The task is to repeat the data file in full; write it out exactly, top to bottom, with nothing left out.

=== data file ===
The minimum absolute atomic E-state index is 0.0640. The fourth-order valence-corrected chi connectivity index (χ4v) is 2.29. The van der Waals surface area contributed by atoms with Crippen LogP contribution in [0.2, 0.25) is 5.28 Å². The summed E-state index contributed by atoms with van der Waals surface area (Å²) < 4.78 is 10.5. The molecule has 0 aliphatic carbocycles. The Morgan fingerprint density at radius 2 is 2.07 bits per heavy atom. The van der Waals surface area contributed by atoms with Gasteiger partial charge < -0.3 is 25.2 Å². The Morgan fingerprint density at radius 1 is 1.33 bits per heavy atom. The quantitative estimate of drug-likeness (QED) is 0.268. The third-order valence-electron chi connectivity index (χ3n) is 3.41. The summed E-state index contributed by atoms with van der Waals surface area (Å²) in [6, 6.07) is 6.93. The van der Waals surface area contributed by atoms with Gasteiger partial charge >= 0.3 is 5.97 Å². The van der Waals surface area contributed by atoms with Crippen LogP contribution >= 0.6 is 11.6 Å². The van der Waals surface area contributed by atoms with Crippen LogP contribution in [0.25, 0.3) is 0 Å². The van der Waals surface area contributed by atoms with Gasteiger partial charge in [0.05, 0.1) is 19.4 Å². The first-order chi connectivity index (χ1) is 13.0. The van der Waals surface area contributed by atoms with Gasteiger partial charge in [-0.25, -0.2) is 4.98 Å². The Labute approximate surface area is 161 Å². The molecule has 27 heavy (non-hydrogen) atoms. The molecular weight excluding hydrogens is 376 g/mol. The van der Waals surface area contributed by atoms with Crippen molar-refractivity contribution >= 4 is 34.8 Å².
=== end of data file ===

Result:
The minimum absolute atomic E-state index is 0.0640. The fourth-order valence-corrected chi connectivity index (χ4v) is 2.29. The van der Waals surface area contributed by atoms with Crippen LogP contribution in [0.2, 0.25) is 5.28 Å². The summed E-state index contributed by atoms with van der Waals surface area (Å²) < 4.78 is 10.5. The molecule has 0 aliphatic carbocycles. The Morgan fingerprint density at radius 2 is 2.07 bits per heavy atom. The van der Waals surface area contributed by atoms with Gasteiger partial charge < -0.3 is 25.2 Å². The Morgan fingerprint density at radius 1 is 1.33 bits per heavy atom. The quantitative estimate of drug-likeness (QED) is 0.268. The third-order valence-electron chi connectivity index (χ3n) is 3.41. The summed E-state index contributed by atoms with van der Waals surface area (Å²) in [6, 6.07) is 6.93. The van der Waals surface area contributed by atoms with Gasteiger partial charge >= 0.3 is 5.97 Å². The van der Waals surface area contributed by atoms with Crippen LogP contribution >= 0.6 is 11.6 Å². The van der Waals surface area contributed by atoms with Crippen LogP contribution in [0.25, 0.3) is 0 Å². The van der Waals surface area contributed by atoms with Gasteiger partial charge in [0.05, 0.1) is 19.4 Å². The first-order chi connectivity index (χ1) is 13.0. The van der Waals surface area contributed by atoms with Gasteiger partial charge in [-0.25, -0.2) is 4.98 Å². The Labute approximate surface area is 161 Å². The molecule has 27 heavy (non-hydrogen) atoms. The molecular weight excluding hydrogens is 376 g/mol. The van der Waals surface area contributed by atoms with Crippen molar-refractivity contribution >= 4 is 34.8 Å².